I’ve been feeling like I’ve neglected my duty as a Canadian gluten free food blogger by not giving you a gluten free butter tart recipe. Of course, there are lots of them out there so I created this gluten free Canadian butter tart so you could have something a little bit special and a little bit fancy for a holiday meal or special occasion.
It has all the sweet buttery goodness of the traditional Canadian butter tart, with a soft flaky almond crust and crunchy pecans. It’s kind of like a butter tart and a pecan pie got married and this is their beautiful child.
I must give credit
where credit is due. I borrowed this
crust from the King Arthur site when they used it for lemon squares. You could of course make butter tart squares,
but I fell in love with this round presentation. It’s easier to get out of the pan, and I
think it’s prettier.
Start with cold ingredients. Especially the butter. I recommend mixing the ingredients then form the dough into a ball and stick it in the fridge. This will make it a little easier to work with when you go to spread it in the pan. If you’re pressed for time and want to skip this step it will be fine.
Conventional wisdom will tell you to use unsalted butter. If you feel strongly about this, go ahead. My grandmother always baked with salted butter, and I think it tastes much better. If you do this, then leave out the added salt.
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If you have problems with dairy like lactose or casein intolerance, or you’re just looking for a vegan version of this gluten free Canadian butter tart recipe that’s easy. Switch out the butter for a vegan butter substitute like Crisco Golden Shortening. Don’t use vegan margarine in a tub. It will be too soft and too likely to melt. For a truly vegan version you’ll also need to replace the eggs with a commercial egg replacer. I like Bob’s Red Mill.
The filling is inspired
by my grandmother’s recipe out of her Purity cookbook, the 1945 edition. You can practically taste the tradition. Soft sweet brown sugar balances with rich creamy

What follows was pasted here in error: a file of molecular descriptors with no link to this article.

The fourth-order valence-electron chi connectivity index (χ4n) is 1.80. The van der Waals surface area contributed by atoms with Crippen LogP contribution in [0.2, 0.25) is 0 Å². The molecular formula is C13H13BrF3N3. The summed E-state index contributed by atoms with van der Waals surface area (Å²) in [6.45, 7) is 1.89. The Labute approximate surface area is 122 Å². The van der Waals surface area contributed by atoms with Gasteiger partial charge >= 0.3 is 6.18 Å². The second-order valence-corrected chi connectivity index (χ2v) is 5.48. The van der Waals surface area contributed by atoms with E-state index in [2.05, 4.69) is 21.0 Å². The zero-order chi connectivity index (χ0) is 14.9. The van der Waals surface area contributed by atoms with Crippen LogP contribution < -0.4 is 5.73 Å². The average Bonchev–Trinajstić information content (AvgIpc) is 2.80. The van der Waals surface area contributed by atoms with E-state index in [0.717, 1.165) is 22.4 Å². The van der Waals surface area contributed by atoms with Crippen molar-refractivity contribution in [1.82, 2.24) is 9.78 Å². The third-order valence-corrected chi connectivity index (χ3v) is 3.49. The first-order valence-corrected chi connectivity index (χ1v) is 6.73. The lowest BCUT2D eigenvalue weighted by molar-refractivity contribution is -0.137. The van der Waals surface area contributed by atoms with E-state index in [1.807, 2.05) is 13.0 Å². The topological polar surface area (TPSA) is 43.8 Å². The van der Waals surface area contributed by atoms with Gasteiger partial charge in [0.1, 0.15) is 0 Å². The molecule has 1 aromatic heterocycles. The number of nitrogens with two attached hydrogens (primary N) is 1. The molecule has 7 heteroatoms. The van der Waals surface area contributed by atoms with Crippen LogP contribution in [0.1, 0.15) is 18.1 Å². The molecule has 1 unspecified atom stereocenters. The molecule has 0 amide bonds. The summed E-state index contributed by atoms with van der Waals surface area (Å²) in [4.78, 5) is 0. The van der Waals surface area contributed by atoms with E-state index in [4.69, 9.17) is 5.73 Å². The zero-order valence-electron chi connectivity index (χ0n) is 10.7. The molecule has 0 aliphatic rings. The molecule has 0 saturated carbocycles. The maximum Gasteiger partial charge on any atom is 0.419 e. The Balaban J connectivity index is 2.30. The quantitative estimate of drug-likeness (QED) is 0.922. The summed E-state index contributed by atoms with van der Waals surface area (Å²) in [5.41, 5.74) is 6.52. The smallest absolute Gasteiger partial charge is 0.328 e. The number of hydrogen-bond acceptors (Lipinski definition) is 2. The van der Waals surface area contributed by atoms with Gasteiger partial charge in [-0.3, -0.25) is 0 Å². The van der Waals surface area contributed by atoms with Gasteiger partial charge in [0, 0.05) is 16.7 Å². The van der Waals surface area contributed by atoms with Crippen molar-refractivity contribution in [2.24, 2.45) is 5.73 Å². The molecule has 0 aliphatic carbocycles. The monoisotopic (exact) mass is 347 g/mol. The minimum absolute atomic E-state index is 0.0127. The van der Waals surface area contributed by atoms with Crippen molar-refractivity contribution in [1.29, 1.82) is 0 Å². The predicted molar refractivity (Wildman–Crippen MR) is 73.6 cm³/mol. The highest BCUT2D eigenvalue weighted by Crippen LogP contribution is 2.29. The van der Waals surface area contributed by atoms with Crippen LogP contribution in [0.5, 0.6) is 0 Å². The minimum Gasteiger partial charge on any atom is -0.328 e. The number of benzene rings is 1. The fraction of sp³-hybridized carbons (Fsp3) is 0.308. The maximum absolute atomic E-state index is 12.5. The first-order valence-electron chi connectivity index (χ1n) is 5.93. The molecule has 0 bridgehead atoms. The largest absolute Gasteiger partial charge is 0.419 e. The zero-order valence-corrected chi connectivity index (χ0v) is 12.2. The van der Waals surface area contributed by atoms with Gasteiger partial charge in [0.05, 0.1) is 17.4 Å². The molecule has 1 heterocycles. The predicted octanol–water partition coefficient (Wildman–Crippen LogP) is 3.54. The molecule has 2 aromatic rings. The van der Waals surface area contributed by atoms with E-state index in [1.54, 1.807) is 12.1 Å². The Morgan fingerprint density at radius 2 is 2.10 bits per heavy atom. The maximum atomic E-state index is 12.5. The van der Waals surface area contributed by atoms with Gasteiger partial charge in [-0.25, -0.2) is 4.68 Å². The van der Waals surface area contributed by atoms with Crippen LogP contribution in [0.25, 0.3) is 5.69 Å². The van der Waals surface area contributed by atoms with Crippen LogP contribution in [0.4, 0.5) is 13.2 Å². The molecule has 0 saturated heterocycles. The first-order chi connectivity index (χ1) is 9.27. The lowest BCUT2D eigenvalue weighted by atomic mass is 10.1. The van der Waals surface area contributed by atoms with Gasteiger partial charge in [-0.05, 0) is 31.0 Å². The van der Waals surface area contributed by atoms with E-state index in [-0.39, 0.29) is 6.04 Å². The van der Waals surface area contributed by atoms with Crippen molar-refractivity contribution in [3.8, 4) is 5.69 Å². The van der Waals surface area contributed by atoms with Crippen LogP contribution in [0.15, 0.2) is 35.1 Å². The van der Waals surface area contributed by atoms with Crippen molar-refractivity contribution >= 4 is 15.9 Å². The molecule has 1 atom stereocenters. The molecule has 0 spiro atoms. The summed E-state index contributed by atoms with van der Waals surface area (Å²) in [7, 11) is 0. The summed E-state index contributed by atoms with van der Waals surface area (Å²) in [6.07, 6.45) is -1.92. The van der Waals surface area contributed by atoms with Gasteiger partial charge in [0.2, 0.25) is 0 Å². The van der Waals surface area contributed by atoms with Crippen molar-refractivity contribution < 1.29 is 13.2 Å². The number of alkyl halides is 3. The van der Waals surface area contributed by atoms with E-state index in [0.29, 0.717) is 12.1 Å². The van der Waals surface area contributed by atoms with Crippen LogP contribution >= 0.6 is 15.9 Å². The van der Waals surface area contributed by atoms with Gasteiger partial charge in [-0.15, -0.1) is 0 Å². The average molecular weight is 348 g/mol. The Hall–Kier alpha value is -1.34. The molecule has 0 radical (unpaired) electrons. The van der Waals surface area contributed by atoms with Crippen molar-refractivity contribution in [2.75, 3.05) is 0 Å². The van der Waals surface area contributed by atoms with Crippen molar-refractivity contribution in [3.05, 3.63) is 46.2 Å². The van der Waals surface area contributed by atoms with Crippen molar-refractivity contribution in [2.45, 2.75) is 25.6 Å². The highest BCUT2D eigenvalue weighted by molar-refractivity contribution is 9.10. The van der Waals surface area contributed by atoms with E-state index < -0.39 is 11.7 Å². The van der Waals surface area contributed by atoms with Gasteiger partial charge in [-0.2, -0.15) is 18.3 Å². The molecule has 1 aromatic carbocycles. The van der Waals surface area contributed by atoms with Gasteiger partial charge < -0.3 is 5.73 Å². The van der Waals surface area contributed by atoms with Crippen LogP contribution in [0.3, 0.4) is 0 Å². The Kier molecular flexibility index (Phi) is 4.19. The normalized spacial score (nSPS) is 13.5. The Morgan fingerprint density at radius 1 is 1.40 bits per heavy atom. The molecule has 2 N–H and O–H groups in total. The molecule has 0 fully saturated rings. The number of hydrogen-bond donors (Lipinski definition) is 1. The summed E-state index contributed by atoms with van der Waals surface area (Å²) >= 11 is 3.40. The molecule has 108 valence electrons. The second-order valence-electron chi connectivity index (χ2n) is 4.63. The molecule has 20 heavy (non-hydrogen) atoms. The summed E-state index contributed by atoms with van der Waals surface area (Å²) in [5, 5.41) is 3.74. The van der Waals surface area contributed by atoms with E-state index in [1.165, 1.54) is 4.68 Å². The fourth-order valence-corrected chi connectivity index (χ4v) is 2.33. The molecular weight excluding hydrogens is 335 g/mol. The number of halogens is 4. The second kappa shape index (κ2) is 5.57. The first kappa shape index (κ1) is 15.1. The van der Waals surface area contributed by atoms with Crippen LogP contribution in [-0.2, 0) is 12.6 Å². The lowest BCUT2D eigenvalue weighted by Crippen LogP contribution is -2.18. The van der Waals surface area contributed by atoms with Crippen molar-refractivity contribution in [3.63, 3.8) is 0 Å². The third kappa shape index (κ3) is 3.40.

butter and just enough lemon juice for a little snap so it’s not too cloying. Vanilla for flavor and then a couple of eggs hold
it all together. Couldn’t be simpler!
My favorite thing about this classic gluten free Canadian butter tart filling is no syrup! Many recipes call for corn syrup which gives you a runny consistency and a much less rich flavor. Some call for maple syrup. Okay, this does give you a classic Canadian maple flavor but in my opinion it’s not worth the sacrifice in texture.
For this tart I used my mom’s 8 inch round layer cake pans. The recipe made two 8” round tarts. If you want to try butter tart squares this recipe will work perfectly. In this case use your 9 x 13 rectangular pan or two 8x8's. You could even make actual butter tarts in tart tins. If someone wants to try mini tarts, I’d love to hear how they turn out.
Why am I calling these butter tarts instead of a gluten free pecan pie recipe? Good question. You could call it a pecan pie if you like and I guess you wouldn’t be wrong, but because I use the almond crust and the steep sided layer cake pans, it just feels more like a tart to me. Po-tay-toe / Po-taw-toe.
To prepare your pans, grease them with a little butter or line them with parchment. I like parchment because it makes the pans easier to clean, especially when you’re working with sugar. Confused about how to line a round pan with parchment? That’s easy. Remember making paper snowflakes in school? Cut a rectangular piece of parchment the width of your pan. Fold it in half, then in half again the other way. From the corner where the folds meet, fold one side toward the other so you have a point. Do this again. Now hold the point at the center of the pan and measure to the edge. That’s where you cut the paper.
Preheat your oven to 325°F. DON’T prebake your crust. Simply press it into your two round pans, pour half the filling in each and get it right into the oven. I like to place the pans onto a baking sheet in case they overflow. It’s unlikely, but anything that will prevent me from having to clean burnt sugar out of my oven is a step worth taking. Bake for 30 – 35 minutes. It’s done when the center has started to bubble just a little.
Here’s where you can get creative. The tart in the picture is decorated with a pecan half for each slice and crushed pecans around the edges. About 1/3 of a cup crushed for each of your 2 tarts should do the trick. Add the nuts while the tart is still warm so they’ll stick, then let it cool completely before serving so the crust will hold together.